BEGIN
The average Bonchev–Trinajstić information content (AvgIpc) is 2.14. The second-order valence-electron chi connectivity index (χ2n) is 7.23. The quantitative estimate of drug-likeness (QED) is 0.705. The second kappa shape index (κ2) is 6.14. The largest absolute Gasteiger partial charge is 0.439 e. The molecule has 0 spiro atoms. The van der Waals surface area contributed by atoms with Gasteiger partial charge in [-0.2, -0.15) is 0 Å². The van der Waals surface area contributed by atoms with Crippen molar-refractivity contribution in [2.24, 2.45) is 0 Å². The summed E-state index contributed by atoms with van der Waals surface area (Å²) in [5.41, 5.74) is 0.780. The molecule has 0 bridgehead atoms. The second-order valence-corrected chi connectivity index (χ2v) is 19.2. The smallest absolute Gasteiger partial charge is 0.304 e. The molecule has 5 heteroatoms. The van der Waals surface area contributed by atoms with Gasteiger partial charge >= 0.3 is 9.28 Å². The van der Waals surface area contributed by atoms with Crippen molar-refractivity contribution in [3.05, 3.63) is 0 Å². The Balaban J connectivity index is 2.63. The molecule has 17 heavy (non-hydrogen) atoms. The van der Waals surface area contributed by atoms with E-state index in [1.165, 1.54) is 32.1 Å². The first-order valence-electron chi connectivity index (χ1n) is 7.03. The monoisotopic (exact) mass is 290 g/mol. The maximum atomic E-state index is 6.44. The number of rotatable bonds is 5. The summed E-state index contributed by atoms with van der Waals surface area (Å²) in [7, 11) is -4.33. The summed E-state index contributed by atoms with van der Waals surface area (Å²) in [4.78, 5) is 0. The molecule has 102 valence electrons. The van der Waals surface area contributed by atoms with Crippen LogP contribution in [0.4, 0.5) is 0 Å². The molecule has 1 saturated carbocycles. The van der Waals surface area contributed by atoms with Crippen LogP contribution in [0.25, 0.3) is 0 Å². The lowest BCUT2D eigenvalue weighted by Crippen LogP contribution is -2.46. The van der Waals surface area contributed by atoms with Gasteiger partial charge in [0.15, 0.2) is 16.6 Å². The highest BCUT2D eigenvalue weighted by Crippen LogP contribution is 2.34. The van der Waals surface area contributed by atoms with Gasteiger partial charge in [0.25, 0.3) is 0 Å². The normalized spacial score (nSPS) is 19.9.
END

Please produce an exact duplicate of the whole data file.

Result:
The average Bonchev–Trinajstić information content (AvgIpc) is 2.14. The second-order valence-electron chi connectivity index (χ2n) is 7.23. The quantitative estimate of drug-likeness (QED) is 0.705. The second kappa shape index (κ2) is 6.14. The largest absolute Gasteiger partial charge is 0.439 e. The molecule has 0 spiro atoms. The van der Waals surface area contributed by atoms with Gasteiger partial charge in [-0.2, -0.15) is 0 Å². The van der Waals surface area contributed by atoms with Crippen molar-refractivity contribution in [2.24, 2.45) is 0 Å². The summed E-state index contributed by atoms with van der Waals surface area (Å²) in [5.41, 5.74) is 0.780. The molecule has 0 bridgehead atoms. The second-order valence-corrected chi connectivity index (χ2v) is 19.2. The smallest absolute Gasteiger partial charge is 0.304 e. The molecule has 5 heteroatoms. The van der Waals surface area contributed by atoms with Gasteiger partial charge >= 0.3 is 9.28 Å². The van der Waals surface area contributed by atoms with Crippen molar-refractivity contribution in [3.05, 3.63) is 0 Å². The Balaban J connectivity index is 2.63. The molecule has 17 heavy (non-hydrogen) atoms. The van der Waals surface area contributed by atoms with E-state index in [1.165, 1.54) is 32.1 Å². The first-order valence-electron chi connectivity index (χ1n) is 7.03. The monoisotopic (exact) mass is 290 g/mol. The maximum atomic E-state index is 6.44. The number of rotatable bonds is 5. The summed E-state index contributed by atoms with van der Waals surface area (Å²) in [7, 11) is -4.33. The summed E-state index contributed by atoms with van der Waals surface area (Å²) in [4.78, 5) is 0. The molecule has 102 valence electrons. The van der Waals surface area contributed by atoms with Crippen LogP contribution in [0.4, 0.5) is 0 Å². The molecule has 1 saturated carbocycles. The van der Waals surface area contributed by atoms with Crippen LogP contribution in [0.25, 0.3) is 0 Å². The lowest BCUT2D eigenvalue weighted by Crippen LogP contribution is -2.46. The van der Waals surface area contributed by atoms with Gasteiger partial charge in [0.15, 0.2) is 16.6 Å². The highest BCUT2D eigenvalue weighted by Crippen LogP contribution is 2.34. The van der Waals surface area contributed by atoms with Gasteiger partial charge in [0.25, 0.3) is 0 Å². The normalized spacial score (nSPS) is 19.9.